- Nuremberg, Germany
Accelerated feedback cycle time
Increased developer ownership of CI/CD pipelines
Founded in 1997 in Nuremberg, Germany, Paessler provides IT infrastructure services for over 200,000 companies worldwide. Paessler’s PRTG Network Monitor is an all-in-one solution that helps IT professionals easily and effectively monitor their infrastructure. PRTG is a powerful business solution that monitors all the systems, devices, traffic, and applications within an IT infrastructure.
Paessler previously migrated the development of PRTG from Mercurial to GitLab primarily for SCM. PRTG used GitLab Starter to restore stability, accelerate release times, and improve software quality.
With the swift success of Starter, PRTG development teams looked to access the additional features that GitLab offers. The development teams use Jira for ticketing and merger, and they wanted a simplified Jira integration.
The team needed a tool to monitor all of the pipelines, to view which deployments were running, and to see which have passed and which have failed, and they became interested in GitLab’s operations dashboard. End-to-end transparency would give the teams a better understanding of projects and deployments to improve the overall workflow performance.
“When the PRTG pipeline ran, including test automation so we could release, we were between 45 minutes to almost an hour, depending on how the tests behaved. Now, we just build PRTG with our test automation and it's 15 minutes.”Konstantin WolffArchitect, Paessler
Greg Campion, Cloud Engineer, and Konstantin Wolff, Architect, approached their managers about upgrading to GitLab Premium. Because the price point was minimal and developers could work in a more simplified toolchain at a faster rate, PRTG’s IT leadership quickly approved the request.
The deployment of the microservices for their cloud offering PRTG Hosted by Paessler was really long, because they used Terraform, Troposphere, and Serverless and ran many integration tests against resources at AWS that took time to create and destroy. Since adopting GitLab Premium, all these pipelines have been made to run concurrently, and runtime of the testing and deployment has decreased by more than 66%. “The longest pipelines were an hour. The worst one we had took an hour and a half. By using multiple concurrent runners that were able to run scripts to check the status of other jobs and things like that, we dropped that time down to 20 minutes for the really bad pipelines,” Campion said.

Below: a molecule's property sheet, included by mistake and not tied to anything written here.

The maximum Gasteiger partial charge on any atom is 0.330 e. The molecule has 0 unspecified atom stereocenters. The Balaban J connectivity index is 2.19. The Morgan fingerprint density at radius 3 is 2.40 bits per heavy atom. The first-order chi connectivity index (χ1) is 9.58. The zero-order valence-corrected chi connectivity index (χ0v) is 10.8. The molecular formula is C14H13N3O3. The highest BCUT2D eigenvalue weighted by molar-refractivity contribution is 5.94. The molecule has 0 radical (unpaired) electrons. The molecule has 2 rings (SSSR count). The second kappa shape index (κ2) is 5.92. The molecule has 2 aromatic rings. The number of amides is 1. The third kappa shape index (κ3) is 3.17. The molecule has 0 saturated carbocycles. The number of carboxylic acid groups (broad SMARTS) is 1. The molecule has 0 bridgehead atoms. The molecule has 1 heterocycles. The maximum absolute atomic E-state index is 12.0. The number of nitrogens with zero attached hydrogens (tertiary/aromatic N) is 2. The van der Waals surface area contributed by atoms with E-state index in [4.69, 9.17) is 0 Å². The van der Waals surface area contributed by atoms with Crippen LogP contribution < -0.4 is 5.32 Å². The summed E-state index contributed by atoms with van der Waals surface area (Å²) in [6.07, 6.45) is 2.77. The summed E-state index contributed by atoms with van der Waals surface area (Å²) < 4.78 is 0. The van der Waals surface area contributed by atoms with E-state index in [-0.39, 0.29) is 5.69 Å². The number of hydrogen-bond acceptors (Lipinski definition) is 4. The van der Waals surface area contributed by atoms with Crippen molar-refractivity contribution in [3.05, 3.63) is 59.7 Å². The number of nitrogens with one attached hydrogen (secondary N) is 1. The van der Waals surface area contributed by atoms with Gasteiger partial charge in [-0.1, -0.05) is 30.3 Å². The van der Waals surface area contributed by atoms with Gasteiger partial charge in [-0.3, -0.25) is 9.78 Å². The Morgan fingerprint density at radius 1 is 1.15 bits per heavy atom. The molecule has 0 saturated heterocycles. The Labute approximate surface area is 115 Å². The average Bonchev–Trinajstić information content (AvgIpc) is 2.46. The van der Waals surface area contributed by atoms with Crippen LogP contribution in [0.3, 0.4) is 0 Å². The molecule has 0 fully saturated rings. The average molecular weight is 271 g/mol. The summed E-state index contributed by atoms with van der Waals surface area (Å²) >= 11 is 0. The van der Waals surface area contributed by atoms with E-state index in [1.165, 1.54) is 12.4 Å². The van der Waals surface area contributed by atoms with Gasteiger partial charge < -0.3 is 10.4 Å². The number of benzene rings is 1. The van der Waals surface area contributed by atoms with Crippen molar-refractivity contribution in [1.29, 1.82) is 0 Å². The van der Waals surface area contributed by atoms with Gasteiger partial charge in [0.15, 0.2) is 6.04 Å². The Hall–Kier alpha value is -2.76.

Premium offers an unparalleled level of support from GitLab. However, PRTG has only needed to use GitLab support once in two years. “During an upgrade, something went wrong with the Postgres and the support team solved it within the hour. So that was really great,” Campion said.
Since adopting Premium, there isn’t a single developer working at Paessler who isn’t using GitLab. Every developer, part of the marketing team, and anyone who writes code works on the over 700 projects within GitLab.
All of PRTG’s components were previously built in a single large pipeline, so it was split in order for every component to become its own project with different pipelines chained together. With Premium, they now have one central repository which uses triggers from every component to notify the central pipeline, eliminating pipeline dependence. “This way we have far more flexibility than before when every push created this big pipeline, which then took half an hour to run through. We considerably shortened the feedback cycle for developers using that approach. And the pipeline graphs help us visualize the whole picture,” Wolff said.
The central repository has helped to organize the process flow and speed up pipeline times. “When the PRTG pipeline ran, including test automation so we could release, we were between 45 minutes to almost an hour, depending on how the tests behaved. Now, we just build PRTG with our test automation and it’s like 15 minutes,” Wolff said.
Each group within PRTG is now individually responsible for building their specific projects. Instead of rebuilding each time, developers control their own builds and simply add to the overall puzzle. This modularization process is only possible through multi-project pipelines.
With GitLab Starter, deployments were up to 15 times daily, an improvement from Mercurial. Since adopting Premium, deployments are now between 20 to 50 a day. “We migrated 22 microservices in one day and the migration consisted of running unit tests twice on each repository, integration tests twice on each repository and deployment to three different AWS environments. So each one of them, when I say we make a deployment, that’s every single one of those. It’s a hell of a lot,” Campion said.
Developers now have access to the features that they need to work with Jira seamlessly. Teams now have visibility into the workflow and can view the status of projects within PRTG. Furthermore, developers are pleased with how things are working. “It’s very, very rare to get any kind of a compliment, but if nobody’s complaining about it, that’s like a round of applause,” Campion said.
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